Miners and other black South Africans living in poverty feel deserted by the ANC government they helped put into power.
Rioting South African miners blocked access to shafts of platinum giant Amplats as officials sought to prevent the widening strike movement from spiralling into a nationwide revolt.
The latest unrest broke out on Wednesday along roads leading to a shaft run by Amplats – the world’s top platinum producer – in the same region as the Lonmin plant where 45 people have died in a wildcat strike that started last month.
“There is a strike, mine workers are gathering,” police spokesman Thulani Ngubane told the AFP news agency.
“They are rioting, barricading the roads with tyres, tree trunks and rocks.”
Anglo American Platinum, known as Amplats, denied its workers were on strike, saying only that some of its staff were unable to report for duty overnight amid intimidation on the way to Rustenburg plant, northwest of Johannesburg.
An AFP reporter on the scene however said there were no barricades around the mines by 1000 GMT, but around 1,500 striking workers were moving from shaft to shaft trying to stop those on the job to down their tools.
Workers “were unable to clock in for night shift due to fear of intimidation and threats by unidentified individuals in and around our Rustenburg operations”, Amplats spokesman Mpumi Sithole said in a statement.
At least 45 people have died – including 34 in a police shooting last month which has been described as the worst case of police violence since the end of apartheid – since a strike over pay was launched at the Marikana mine.
The site is run by Lonmin, the world’s third biggest platinum producer, and workers there have yet to reach a deal with management and return to work.
Al Jazeera’s Mike Hanna, reporting from Johannesburg, said the onoging strike at the Lonmin mine was influencing industrial actions in other areas.
“Clearly, the impact of the striking workers is having on mines in this region is immense,” said Hanna.
Malema has galvanised mine workers since police killings at another platinum mine in August, and his plans to address the military unnerved the government.
Malema’s comments came on Tuesday as the death toll in the month-long strike in Marikana rose to 45, after a man’s hacked body was found earlier that day at a platinum mine owned by the Lonmin company.
“A body of a man was found dead,” said police spokesman Thulani Ngubane. “He seems to have been hit with a sharp object,” he told the AFP news agency after local media reported that the corpse had two gashes in the head.
Tensions have been high at the mine, where workers refuse to return to work since striking on August 10 unless the world’s number three platinum producer bows to demands for a wage increase to $1,526.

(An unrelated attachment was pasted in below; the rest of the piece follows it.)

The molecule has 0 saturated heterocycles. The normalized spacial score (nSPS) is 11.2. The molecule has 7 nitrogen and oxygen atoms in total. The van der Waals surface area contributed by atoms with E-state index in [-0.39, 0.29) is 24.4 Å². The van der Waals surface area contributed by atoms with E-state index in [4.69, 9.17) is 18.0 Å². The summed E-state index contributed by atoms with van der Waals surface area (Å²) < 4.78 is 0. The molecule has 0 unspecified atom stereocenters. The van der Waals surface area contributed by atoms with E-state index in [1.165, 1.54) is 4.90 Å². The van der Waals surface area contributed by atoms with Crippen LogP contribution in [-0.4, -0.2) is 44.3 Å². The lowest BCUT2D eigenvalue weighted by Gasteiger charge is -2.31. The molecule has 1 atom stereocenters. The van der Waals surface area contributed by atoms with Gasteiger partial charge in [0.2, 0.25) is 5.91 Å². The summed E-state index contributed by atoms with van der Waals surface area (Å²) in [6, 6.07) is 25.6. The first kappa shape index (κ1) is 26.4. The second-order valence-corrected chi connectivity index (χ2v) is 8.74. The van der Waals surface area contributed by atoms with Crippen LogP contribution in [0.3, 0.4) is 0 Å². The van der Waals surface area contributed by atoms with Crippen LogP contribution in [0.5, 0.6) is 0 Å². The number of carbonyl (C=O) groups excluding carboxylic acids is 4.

The company said only three per cent of its 28,000-strong workforce resumed work, and strongly condemned the intimidation of non-strikers.
“The continuing efforts of a minority to keep the mine closed through threats of violence now pose a real and significant threat to jobs,” it said.
Police said that the unrest at the Anglo American mine began with 1,000 protesters at the Siphumele shaft, and spread to other mines by Wednesday morning. They said that workers were setting up barricades and rioting at Rustenburg on Wednesday.
Workers at Gold Fields’ Beatrix gold mine are also due to join the strike later this week, the National Union of Mineworkers (NUM) said on Wednesday.
Wage talks between the management and workers in Marikana, meanwhile, are in danger of breaking down, religion-based mediation group Bench Marks Foundation said.
Eight thousand striking miners and their followers, shadowed by police in armoured cars and helicopters, marched on Tuesday to a hospital to see some of the 190 miners who say they were beaten and tortured in police custody.
On Tuesday, Malema took up the workers’ call, urging employees at Gold Fields to strike for five days every month until their demands were met.
“This is a serious revolution, don’t give up!” Malema told a cheering crowd of around 3,000 at a stadium in Carletonville, west of Johannesburg. “You must render the mines ungovernable.”
He accused the NUM of being aligned with the country’s political elite.
“There must be a national strike. They have been stealing this gold from you. Now it is your turn. You want your piece of gold. These people are making billions from these mines,” Malema said.
Malema was expelled earlier this year by the ANC for ill-discpline. He has since been a vocal critic of President Jacob Zuma, who belongs to the ANC.
Once a staunch supporter of Zuma before a fallout as the party’s youth leader, Malema has stated he wants to see the head of state removed from the ANC leadership at forthcoming party elections in December.
The winner of the vote will automatically become the ANC candidate for the 2014 presidential elections and likely be South Africa’s next president.